I loved My Name is Red, but The Museum of Innocence is not even close to the same level of goodness. Most other reviewers who, presumably, finished the book were kind when they wrote it was not Pamuk’s best work.
The same attention to detail of things which worked so well in MNIR gets boring in TMOI because the story doesn’t go anywhere. Kemal’s obsessive love is ruinous. And yet, all we are treated to is the litany of his obsessive pilfering of objects which he does creepy things with to relive the joy that moment brought him. When it got to an actual enumeration of the 4,213 cigarette butts he’d pilfered and catalogued for his museum, I’d had enough.
Title: The Methods of Breaking Bad
Author: edited by Jacob Blevins and Dafydd Wood
Publisher: McFarland Books
Publisher’s Blurb:Vince Gilligan’s Breaking Bad is a central work in the recent renaissance in television-making. … This collection of new essays focuses on a variety of themes.
What’s Auntie Reading Now? picture
As a writer, I found Breaking Bad a ripping good story. Which, in my vernacular means asking, “What happens next?” And that was my reaction to Breaking Bad a lot. Digging into the themes and subtext has helped deepen my understanding of writing as a craft, and of Vince Gilligan’s brilliance as a story-teller. Not to mention Bryan Cranston’s portrayal of the fascinatingly unlikable Walter White.
Breaking Bad is a work that facilitates, perhaps even makes possible, a dialogue about aesthetic, philosophical, psychological, and ethical elements in our culture in a way we have yet to see in television. (p. 7)
The essays written by academics in The Methods of Breaking Bad focus on the ways in which the story is told. I found it invigorating, inspiring and, more than a little intimidating. At best, I am casual viewer, reviewer and writer. One can only go so far on one’s own.
Miguel E. H. Santos-Neves’ essay, “Our ‘word … is half someone else’s’: Walt and the Literary Echoes of Whitman” focuses on the purpose of Walt Whitman’s “Learn’d Astronomer” in Breaking Bad. In larger context, Santos-Neves makes the point that unlike the insular community of a story like The Sopranos, the literary allusions in Walter White’s world point to something less constrained, the entire world. Bonus points for making me finally read Whitman.
Not many of the characters in Breaking Bad were likeable. Most were downright loathsome, yet viewers returned episode after episode, hanging on every twist and turn. Aside from Jesse Pinkman (Walter’s sidekick), and Mike (played so well by the always excellent Jonathan Banks) who had his own sense of honor, there was no one I liked.
Giving Skyler White short shrift was quite in vogue at the time. After reading Rebecca Price Wood’s “Breaking Bad Stereotypes about Postpartum: A Case for Skyler White,” I reconsidered. Price Wood’s thesis that Skyler’s behavior was exacerbated by being pregnant for most of the series, and giving birth to beautiful Holly resonated. Surviving in Walt’s world would be harrowing for any woman. Trying to maintain sanity while pregnant and being mother to Flynn, who has cerebral palsy, would be damned near impossible. And that’s where Skyler finds herself. I still don’t like Skyler, but I do have more sympathy for her based on Price Wood’s essay.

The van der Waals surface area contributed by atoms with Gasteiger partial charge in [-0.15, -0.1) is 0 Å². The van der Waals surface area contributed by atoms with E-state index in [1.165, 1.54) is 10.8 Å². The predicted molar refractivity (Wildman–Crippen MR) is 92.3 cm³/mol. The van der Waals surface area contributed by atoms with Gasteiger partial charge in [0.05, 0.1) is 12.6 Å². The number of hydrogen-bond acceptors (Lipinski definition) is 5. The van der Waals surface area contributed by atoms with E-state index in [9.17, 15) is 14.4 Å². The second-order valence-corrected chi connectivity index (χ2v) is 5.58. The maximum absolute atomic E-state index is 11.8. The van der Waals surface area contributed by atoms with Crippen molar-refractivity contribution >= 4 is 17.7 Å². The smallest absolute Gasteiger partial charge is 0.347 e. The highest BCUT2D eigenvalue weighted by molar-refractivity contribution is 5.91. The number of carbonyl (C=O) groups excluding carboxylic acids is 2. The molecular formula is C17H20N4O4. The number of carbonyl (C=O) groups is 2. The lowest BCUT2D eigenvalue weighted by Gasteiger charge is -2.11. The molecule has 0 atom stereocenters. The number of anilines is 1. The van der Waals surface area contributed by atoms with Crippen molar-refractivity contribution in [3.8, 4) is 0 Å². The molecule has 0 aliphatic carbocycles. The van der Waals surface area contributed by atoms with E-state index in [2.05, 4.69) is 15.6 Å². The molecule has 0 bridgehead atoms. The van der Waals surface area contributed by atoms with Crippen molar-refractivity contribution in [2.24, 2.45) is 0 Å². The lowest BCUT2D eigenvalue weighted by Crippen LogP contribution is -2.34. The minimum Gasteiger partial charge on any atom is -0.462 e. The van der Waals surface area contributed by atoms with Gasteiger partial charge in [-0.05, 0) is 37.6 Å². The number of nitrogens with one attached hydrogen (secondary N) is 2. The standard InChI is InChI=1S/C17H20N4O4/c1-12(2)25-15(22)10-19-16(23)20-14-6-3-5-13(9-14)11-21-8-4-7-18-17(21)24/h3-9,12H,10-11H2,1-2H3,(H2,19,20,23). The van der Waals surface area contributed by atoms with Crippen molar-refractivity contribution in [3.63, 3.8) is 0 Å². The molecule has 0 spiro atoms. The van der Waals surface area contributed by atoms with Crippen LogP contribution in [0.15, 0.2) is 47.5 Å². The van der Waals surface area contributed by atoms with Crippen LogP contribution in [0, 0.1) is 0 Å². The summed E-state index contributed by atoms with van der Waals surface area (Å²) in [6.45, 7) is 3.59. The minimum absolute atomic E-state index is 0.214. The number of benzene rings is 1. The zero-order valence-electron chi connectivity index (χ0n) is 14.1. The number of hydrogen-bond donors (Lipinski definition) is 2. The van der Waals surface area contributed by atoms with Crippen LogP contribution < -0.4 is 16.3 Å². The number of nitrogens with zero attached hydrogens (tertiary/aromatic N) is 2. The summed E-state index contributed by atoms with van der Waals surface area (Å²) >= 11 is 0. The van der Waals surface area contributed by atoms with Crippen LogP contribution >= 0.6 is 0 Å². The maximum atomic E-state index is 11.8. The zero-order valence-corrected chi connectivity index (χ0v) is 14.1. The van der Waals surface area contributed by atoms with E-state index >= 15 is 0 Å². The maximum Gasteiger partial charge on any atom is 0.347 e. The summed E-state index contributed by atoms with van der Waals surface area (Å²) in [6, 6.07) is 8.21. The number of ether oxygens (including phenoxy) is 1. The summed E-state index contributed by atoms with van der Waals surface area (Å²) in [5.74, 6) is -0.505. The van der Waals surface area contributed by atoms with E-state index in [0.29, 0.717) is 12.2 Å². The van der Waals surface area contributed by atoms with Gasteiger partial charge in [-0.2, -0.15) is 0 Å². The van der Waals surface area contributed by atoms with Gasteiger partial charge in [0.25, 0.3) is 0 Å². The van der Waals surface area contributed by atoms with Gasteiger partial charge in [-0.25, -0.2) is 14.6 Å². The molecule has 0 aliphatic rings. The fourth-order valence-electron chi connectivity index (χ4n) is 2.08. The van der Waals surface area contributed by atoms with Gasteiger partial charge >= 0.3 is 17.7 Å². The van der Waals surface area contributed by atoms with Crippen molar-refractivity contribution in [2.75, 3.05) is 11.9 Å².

The most fascinating essay for me was Neil Connelly’s “What Writers Can Learn From Breaking Bad: The Risks and Rewards of Deliberate Disorientation.” His comparison of Gilligan’s story telling style to that used by Toni Morrison in Beloved is what drove me to read it finally.
Above all else perhaps, the reader must trust the writer, must feel like an intentional master plan is being unveiled, must sense that her efforts are being rewarded with additional knowledge and understanding. (p. 49)
That was one of my aha! moments. As was the ensuing discussion of how disorientation is used to great effect. Gilligan’s skill forces us to trust he’s leading somewhere, and that we will understand when we get there. From the iconic opening scene of the RV roaring down the dirt road and a pair of khakis flying out the window to Walter’s death at his own hands, the viewer wonders “What is going on?” Followed at some later point by, “Oh! That’s what was going on!”
Reading Connelly’s essay helped me understand that disorientation was one of the most appealing things about Breaking Bad‘s story. Gilligan made me pay attention, and since the payoffs came frequently enough to help me understand the story at a deeper level, I came to trust the story was leading me somewhere interesting.
Overall, The Methods of Breaking Bad, led me to enjoy the show on a deeper level. As a creative person, the collection of essays gave me much to ponder about craft and style. Not a bad use of time, if you ask me.
Nancy Pearl has a the rule of 50. I have the rule of 100. Especially when a publisher is gracious enough to give me a free copy to read. I just couldn’t make it past 115.
Any sympathy I might have had for Alva Vanderbilt, and the plight of women in the Gilded age just went out the window. We are supposed to sympathize with this girl from the South whose family has fallen onto hard times so she marries into the Vanderbilts.
I tried, really I did. As a historian, I know it’s unfair to impose contemporary standards onto ages long gone. And i do sympathize that for women there was so little agency that marrying into a wealthy family, and gaining social status, was of the difference between a death from poverty, or living.